Supreme Court Holds Trial Court Erred in Child Killing Case
WASHINGTON — A New York trial court violated a criminal defendant’s Sixth Amendment rights when it allowed, over his objection, for the reading of a plea transcript of an unavailable witness to be admitted and read aloud in the courtroom.
The case before the court, Hemphill v. New York, stemmed from an April 2006 incident in which a stray 9 mm bullet killed a 2-year-old child after a street fight in the Bronx, a borough of New York City.
In the immediate aftermath of the shooting death of David Pacheco Jr., police concluded an individual named Ronnell Gilliam had been involved and that a second individual, Nicholas Morris, had also been at the scene.
Gilliam initially identified Morris as the shooter, but later changed his story and said his cousin, Darrell Hemphill, had been the shooter.
In between these two events, a search of Morris’ apartment revealed a 9 mm cartridge and three .357-caliber bullets.
Despite the dramatic change in Gilliam’s story, prosecutors charged Morris with the child’s murder and posession of a 9 mm handgun.
Just before the case went to trial, however, the state struck a plea deal with Morris, promising to drop the murder charges against him if he pleaded guilty to a new charge of possession of a .357 revolver, a weapon that had not killed the victim.
The case languished. Then, prosecutors charged Hemphill after learning his DNA was on a blue sweater found in Morris’ apartment.
Hemphill pleaded not guilty and his lawyers argued Morris fired the deadly shot. For reasons not described in the ruling, Morris was unavailable to testify in Hemphill’s trial. As an alternative, prosecutors asked the trial court to admit Morris’ plea agreement to refute the defendant’s claims.
The court reasoned that although Morris’ out-of-court statements had not been subjected to cross-examination, Hemphill’s arguments and evidence had “opened the door” and admission of the statements was reasonably necessary to correct the misleading impression Hemphill had created.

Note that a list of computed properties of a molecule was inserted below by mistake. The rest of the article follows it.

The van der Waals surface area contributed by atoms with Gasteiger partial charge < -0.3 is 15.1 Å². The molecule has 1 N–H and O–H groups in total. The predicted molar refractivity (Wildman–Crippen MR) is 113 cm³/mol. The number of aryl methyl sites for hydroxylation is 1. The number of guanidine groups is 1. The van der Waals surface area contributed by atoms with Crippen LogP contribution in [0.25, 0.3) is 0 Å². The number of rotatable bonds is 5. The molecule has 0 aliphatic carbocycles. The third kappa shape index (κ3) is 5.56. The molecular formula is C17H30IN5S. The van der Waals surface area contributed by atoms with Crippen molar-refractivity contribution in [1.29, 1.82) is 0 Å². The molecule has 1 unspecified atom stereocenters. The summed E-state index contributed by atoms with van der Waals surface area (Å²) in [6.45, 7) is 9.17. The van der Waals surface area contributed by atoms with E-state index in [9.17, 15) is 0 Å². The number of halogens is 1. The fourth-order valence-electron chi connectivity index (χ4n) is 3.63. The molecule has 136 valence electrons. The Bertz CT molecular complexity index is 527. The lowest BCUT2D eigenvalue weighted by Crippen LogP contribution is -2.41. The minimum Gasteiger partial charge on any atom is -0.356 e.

The jury found Hemphill guilty and his conviction was upheld twice.
But on Thursday, in an 8-1 ruling, the U.S. Supreme Court said those courts had all been wrong.
In an opinion written by Justice Sonia Sotomayor, the majority said, “The confrontation clause requires that the reliability and veracity of the evidence against a criminal defendant be tested by cross-examination, not determined by a trial court. The trial court’s admission of unconfronted testimonial hearsay over Hemphill’s objection, on the view that it was reasonably necessary to correct Hemphill’s misleading argument, violated that fundamental guarantee.”
In other words, as she wrote in another section of the ruling, “One of the bedrock constitutional protections afforded to criminal defendants is the confrontation clause of the Sixth Amendment, which states: ‘In all criminal prosecutions, the accused shall enjoy the right … to be confronted with the witnesses against him.’”
Only Justice Clarence Thomas dissented, and he only did so on a narrow, technical ground, that Hemphill did not raise the abuse of his constitutional right to cross examination in his brief to the New York Court of Appeals.
Because he failed to do so, Thomas said, the U.S. Supreme Court lacked jurisdiction to review the case.
Dan can be reached at [email protected] and at https://twitter.com/DanMcCue